British Columbians are living longer, women are waiting until they’re older to have children and cancer remains the leading killer in the province, according to data made public Sunday.
The B.C. Vital Statistics Agency released the 140th edition of its annual report that outlines important numbers on births, deaths and marriages.
Data from 2011 show that life expectancy climbed to 82 years, up from 81.7, and that more women older than 35 are having children.
While the total number of deaths rose to 31,776, the province’s population grew naturally by 12,215 people, without considering migration.
“The number of births in B.C. is growing and British Columbians also enjoy the longest life expectancy in Canada,” Health Minister Margaret MacDiarmid said in a statement.
The report helps the provincial government develop plans for health research and education. Figures show that cancer remains the leading cause of death, while deaths due to HIV-AIDS fell to 59 in 2011 from 253 in 1996.
The number of women having their first child was up by more than 1,000, compared with five years before. In 2006, a total of 19,134 women in B.C. gave birth for the first time. That number increased to 20,307 in 2011.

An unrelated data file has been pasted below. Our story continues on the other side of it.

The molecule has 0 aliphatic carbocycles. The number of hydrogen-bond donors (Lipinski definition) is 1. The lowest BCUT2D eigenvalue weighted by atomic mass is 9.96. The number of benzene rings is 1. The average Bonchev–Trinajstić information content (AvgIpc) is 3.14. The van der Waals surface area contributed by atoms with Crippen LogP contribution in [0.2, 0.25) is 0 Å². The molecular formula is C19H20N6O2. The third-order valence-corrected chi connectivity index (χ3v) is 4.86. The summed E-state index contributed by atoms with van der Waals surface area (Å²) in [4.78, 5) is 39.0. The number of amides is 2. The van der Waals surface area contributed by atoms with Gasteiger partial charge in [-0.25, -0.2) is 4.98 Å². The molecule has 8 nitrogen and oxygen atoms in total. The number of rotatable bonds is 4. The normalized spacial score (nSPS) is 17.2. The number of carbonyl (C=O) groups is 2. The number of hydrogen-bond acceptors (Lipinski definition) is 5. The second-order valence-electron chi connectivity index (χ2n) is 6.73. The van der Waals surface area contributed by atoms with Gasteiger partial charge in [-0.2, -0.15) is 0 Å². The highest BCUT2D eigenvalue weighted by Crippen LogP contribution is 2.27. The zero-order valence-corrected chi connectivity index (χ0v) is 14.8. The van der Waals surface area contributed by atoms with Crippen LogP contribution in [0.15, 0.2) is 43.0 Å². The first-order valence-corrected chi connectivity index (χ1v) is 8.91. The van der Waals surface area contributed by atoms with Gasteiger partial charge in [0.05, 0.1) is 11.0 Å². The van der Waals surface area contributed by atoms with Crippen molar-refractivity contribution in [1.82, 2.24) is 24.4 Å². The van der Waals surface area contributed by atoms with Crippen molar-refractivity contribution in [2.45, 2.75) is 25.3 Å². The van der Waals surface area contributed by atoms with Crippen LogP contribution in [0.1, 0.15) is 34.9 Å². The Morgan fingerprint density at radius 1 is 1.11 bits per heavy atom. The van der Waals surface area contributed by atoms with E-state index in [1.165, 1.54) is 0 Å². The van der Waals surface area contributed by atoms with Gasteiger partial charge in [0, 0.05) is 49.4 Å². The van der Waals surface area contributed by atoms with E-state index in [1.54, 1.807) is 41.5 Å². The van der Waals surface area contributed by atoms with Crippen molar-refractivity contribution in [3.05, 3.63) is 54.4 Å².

While the number of first-born births have increased, so has the average age of mothers having their first child.
Data from 2006 show that 6,116 women had their first child between the ages of 14 and 25. That compares with 5,281 in 2011.
Among women between 26 and 44, a total of 14,977 had their first born in 2011, up from the 12,981 in 2006.
Also, women 35 and older are having more babies than in previous years. Since 2002, the number of older mothers having children increased by 30.8 per cent, according to the report.
The number of midwife-assisted births has increased every year for both home and hospital births.
Midwives attended 2,053 hospital births and 647 home births in 2007, compared with 3,791 hospital and 1,057 home births in 2011.
The report says the most popular names selected for boys in 2011 were Liam, Ethan, Mason, Lucas and Benjamin. For girls, the names Emma, Olivia, Sophia, Ava and Chloe won out.
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